When selecting water tanks you think about the future provision of hot water to your house. How many baths you are likely to have, washing up, washing machine, etc. You dream of endless access to beautiful steaming hot water for deep bubble baths and Sunday laundry runs.
You look at the loft and think it could get tucked away nicely in that dark corner, replacing the other tank.
You find the best value and biggest tank online and part with your hard earned cash.
It arrives in the box. A big box.
Your plumber rips apart the box, keen to get on with fitting it.
You hit a series of challenges.
You learn some lessons.
1. Measure carefully
2. Check structural integrity of position in loft
3. Think about position of tank placement and impact of the need for additional pipes/pumps/access to loft storage, future plans to extend loft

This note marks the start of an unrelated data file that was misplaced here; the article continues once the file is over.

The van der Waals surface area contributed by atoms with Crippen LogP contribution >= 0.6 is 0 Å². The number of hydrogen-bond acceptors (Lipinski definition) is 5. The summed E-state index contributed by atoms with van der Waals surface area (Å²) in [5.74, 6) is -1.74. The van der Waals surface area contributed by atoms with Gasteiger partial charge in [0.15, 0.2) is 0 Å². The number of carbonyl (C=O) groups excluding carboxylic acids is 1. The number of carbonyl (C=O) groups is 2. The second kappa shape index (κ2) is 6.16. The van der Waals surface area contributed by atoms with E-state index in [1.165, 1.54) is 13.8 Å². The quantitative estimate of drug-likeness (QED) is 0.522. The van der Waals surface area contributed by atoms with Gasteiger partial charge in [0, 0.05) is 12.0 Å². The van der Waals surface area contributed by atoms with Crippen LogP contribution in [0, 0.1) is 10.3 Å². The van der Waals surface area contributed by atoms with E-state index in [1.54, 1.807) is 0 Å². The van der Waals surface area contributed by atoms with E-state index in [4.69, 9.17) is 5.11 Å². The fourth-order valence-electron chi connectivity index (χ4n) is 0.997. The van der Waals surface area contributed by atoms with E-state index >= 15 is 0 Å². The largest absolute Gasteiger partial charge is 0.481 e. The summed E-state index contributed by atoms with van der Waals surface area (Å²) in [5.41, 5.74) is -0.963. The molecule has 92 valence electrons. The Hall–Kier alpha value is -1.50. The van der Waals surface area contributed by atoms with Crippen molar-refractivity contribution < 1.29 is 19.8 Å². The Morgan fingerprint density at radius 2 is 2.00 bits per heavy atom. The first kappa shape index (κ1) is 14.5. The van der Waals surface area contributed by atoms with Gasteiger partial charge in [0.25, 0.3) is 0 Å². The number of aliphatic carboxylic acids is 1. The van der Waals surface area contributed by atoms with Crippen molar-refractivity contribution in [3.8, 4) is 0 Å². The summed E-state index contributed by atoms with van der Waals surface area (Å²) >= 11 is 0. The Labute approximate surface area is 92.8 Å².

4. Be careful opening the box (as the supplier won’t take it back if the box isn’t 100% in tact)
5. Ask the supplier if they do exchanges ahead of purchasing (note: with our supplier, the answer it seems, is no)
Decisions need to be made quickly onsite, and the pressure sets in. Questions fly around, what can we do…?
1. Negotiate with the supplier? Swap for a smaller without paying the difference? Part exchange? No.
2. Sell this tank on ebay? Difficult.
3. Use this tank anyway and risk it falling through the ceiling in the future? Not preferable.
4. Use this tank anyway and put it in the middle of the loft, prohibiting full access to the loft space? Awkward and a waste of expensive space.
5. Use this tank anyway and pay for additional piping and a pump. Expensive.
So, no solution found yet. Lessons learnt, but creative ideas appreciated (answers on a postcard to Number 26…). For now, our hot water tank sits, elephant-in-the-room-esque in what used to be our front room.